Crisis Aversion Team

This 1982 mens adventure fiction novel was recommended to me by fellow Heroes Unleashed author, JD Cowan, who reports:

…our pair of hero cops chase down a mad drug-dealer through dirty back alleys, disgusting sewers, an exploding chemical plant, and the twin towers (oh boy), while being chewed out by their boss and while one is trying to spend time with his family and the other is trying to pick up chicks. Our pair of heroes, Weston and Santillo, rib each other along the way, and turn criminal scum into Swiss cheese while they hunt down a sadistic prick and his cadre of mercenary scumbags.

Read the whole report over at the Tower of Adventure, including a much more detailed background to the genesis of this project, which was birthed just a little too early for its own good.

Unlike me, JD rather enjoyed the experience.

Where he found Tower of Blood a light-hearted romp, I found it light and unfulfilling.  To be fair, a lot of my complaints revolve around the cliched presentation and characters, clichés that have only earned their place in the thirty-eight years since this novel was first published.  We’ve seen the tantrum throwing police captain before.  We’ve seen the mismatched partners who are friends despite their differences and don’t let their friendship get in the way of constant bickering.  It probably isn’t fair to criticize this book for the ubiquitous use of those tropes in the interim, and judged on its own merits, it definitely isn’t fair.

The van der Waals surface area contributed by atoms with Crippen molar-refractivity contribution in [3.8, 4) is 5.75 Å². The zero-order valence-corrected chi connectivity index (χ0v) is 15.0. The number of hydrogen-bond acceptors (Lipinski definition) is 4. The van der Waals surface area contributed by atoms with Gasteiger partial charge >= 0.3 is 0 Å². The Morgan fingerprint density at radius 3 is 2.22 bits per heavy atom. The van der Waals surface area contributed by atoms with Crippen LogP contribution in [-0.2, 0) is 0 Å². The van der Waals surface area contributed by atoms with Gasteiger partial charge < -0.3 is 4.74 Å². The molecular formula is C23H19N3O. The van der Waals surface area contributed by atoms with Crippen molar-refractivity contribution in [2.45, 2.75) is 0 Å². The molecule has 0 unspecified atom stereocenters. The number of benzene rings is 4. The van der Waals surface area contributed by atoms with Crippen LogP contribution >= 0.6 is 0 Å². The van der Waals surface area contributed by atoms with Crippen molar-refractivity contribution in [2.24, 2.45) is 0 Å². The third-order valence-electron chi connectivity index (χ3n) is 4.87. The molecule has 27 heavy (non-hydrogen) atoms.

But I’m not judging this book on anything other than how well it did its primary job – entertaining me.  In that, it worked only as a brief window into the world of the early 1980s, when disco hadn’t quite breathed its last, Miranda rights were sketchy, and America was just waking up to the new dawn of prosperity.  It’s a fast read, concerned more with action and plot than internal monologues or frowny-faced political commentary.  It does its job well, reading like the official tie-in novel to one of the standard template 1980s buddy cop movies.

But I’ve been down this road too many times to enjoy the scenery.

It’s not a bad book.  It’s just filled with over-used ideas.

I’m ready for new twists on the old ideas.

In much the same way I can think of better uses of my time than a rewatch a 48-Hours or a Tango and Cash, I have better uses of my limited reading time than a novel like Crisis Aversion Team.  It was a nice experiment, but one that ultimately failed for me.

Maybe you do.  It’s only a buck, and you can get a copy on Amazon.

Good luck, and I hope you get more out of it than I did.